void MyMethod(params object[] namesAndValues)
{
    var dictionary = KeyValuePairHelper.ConvertNamesAndValuesListToDictionary(namesAndValues);
    // ...
}

Calling MyMethod looks like this:

MyMethod("Name1", 3, "Name2", 5, "Name3", 6);

JJ.Framework.Collections

Basic helpers for working with lists of information.

  • Handy LINQ-style extension methods.
  • Recursive collection extensions.
  • A port of a RedBlackTree collection.

Collection Extensions

Many of these methods are variations on the already existing LINQ methods. You might expect these to have been present in the .NET Framework already, but you sometimes miss a few.

  • Add
    • Add multiple items to a collection by means of a comma separated argument list, e.g.
      myCollection.Add(1, 5, 12);
  • Add / Remove
    • For some polymorphism between Lists, Stacks and Queues, there are these Add and Remove extension methods, in place of Push, Pop, Enqueue and Dequeue.
  • AddRange
    • AddRange is a member of List<T>. Here are variations for IEnumerable<T> and HashSet<T>.
  • AsArray, AsList, AsEnumerable
    • Converts a single item to an array, list or enumerable. Example: List<int>myInts = 3.AsList(); (The names ToArray and ToList conflicted with other overloads.)
  • Concat variations with:
    • A comma separated argument list, e.g. myCollection.Concat(4, 7, 12);
    • A single item, e.g. myCollection.Concat(myItem);
    • Starts with a single item and then adds a collection to it e.g. myItem.Concat(myCollection);
  • CrossJoin
    • Returns all combinations of items combining one from collection 1 with one from collection 2, one from collection 3, etc.
  • Distinct
    • Variation that takes a key selector that determines what makes an item unique, e.g.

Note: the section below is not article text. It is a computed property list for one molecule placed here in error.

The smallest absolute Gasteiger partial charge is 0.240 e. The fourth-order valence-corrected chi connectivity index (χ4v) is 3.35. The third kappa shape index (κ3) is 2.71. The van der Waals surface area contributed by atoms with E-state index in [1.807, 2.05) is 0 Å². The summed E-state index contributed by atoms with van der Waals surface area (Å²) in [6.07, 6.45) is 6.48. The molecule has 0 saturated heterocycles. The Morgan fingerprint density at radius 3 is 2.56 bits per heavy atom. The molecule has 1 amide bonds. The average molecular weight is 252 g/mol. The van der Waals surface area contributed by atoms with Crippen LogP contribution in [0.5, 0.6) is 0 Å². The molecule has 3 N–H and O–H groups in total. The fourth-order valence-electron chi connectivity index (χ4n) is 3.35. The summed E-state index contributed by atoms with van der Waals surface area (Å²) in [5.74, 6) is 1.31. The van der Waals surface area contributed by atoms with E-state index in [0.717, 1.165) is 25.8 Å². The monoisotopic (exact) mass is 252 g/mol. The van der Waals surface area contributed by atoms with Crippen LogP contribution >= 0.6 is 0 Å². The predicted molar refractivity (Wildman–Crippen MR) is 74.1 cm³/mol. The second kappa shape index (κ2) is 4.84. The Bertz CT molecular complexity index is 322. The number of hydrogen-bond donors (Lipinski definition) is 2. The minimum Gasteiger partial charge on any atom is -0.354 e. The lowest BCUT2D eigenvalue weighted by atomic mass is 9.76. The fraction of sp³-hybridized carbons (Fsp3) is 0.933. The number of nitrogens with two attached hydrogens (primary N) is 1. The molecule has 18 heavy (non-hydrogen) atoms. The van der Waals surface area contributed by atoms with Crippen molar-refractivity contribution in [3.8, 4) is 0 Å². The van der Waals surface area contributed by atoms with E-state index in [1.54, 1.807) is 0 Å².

myItems.Distinct(x =>x.LastName); For multi-part as keys, use:
      myItems.Distinct(x =>new { x.FirstName, x.LastName });
  • DistinctMany
    • Returns distinct arrays. So checks the equality of all items in the arrays and returns the unique arrays. (Actually, not only arrays, any enumerable.) E.g. severalArrays.DistinctMany();
  • Except variations with:
    • A single item, e.g. myCollection.Except(myItem);
    • A predicate, e.g. myCollection.Except(x =>string.Equals("Blah"));
    • The choice to keep duplicates. (The original Except method from .NET automatically does a distinct, which is something you do not always want.)
  • FirstWithClearException / SingleOrDefaultWithClearException / SingleWithClearException
    • The regular First, Single or SingleOrDefault methods will give you an exception for instance when there are no items in the collection or if there are multiple items in the collection. But not a very clear exception, like 'Sequence contains no elements.' The WithClearException variations will allow you to do a First, Single or SingleOrDefault, but get a clearer exception message e.g. 'Product with key { productNumber = 123 } not unique.'
  • ForEach
    • Not all collection types have the ForEach method. Here you have an overload for IEnumerable<T> so you can use it for more collection types.
  • IndexOf variations for:
    • Collection types other than List<T>.
    • One that takes a predicate. E.g. int index = items.IndexOf(x =>x.ID == 3); (like the List<T>.FindIndex method)
  • TryGetIndexOf
    • Similar to IndexOf, but returns null if the item is not found.
  • MinOrDefault / MaxOrDefault
    • Same as Min and Max, but instead of crashing when zero items, returns default instead.
  • PeekOrDefault / PopOrDefault
    • Same as Peek or Pop for Stacks and Queues, but instead of crashing when zero items, returns default instead.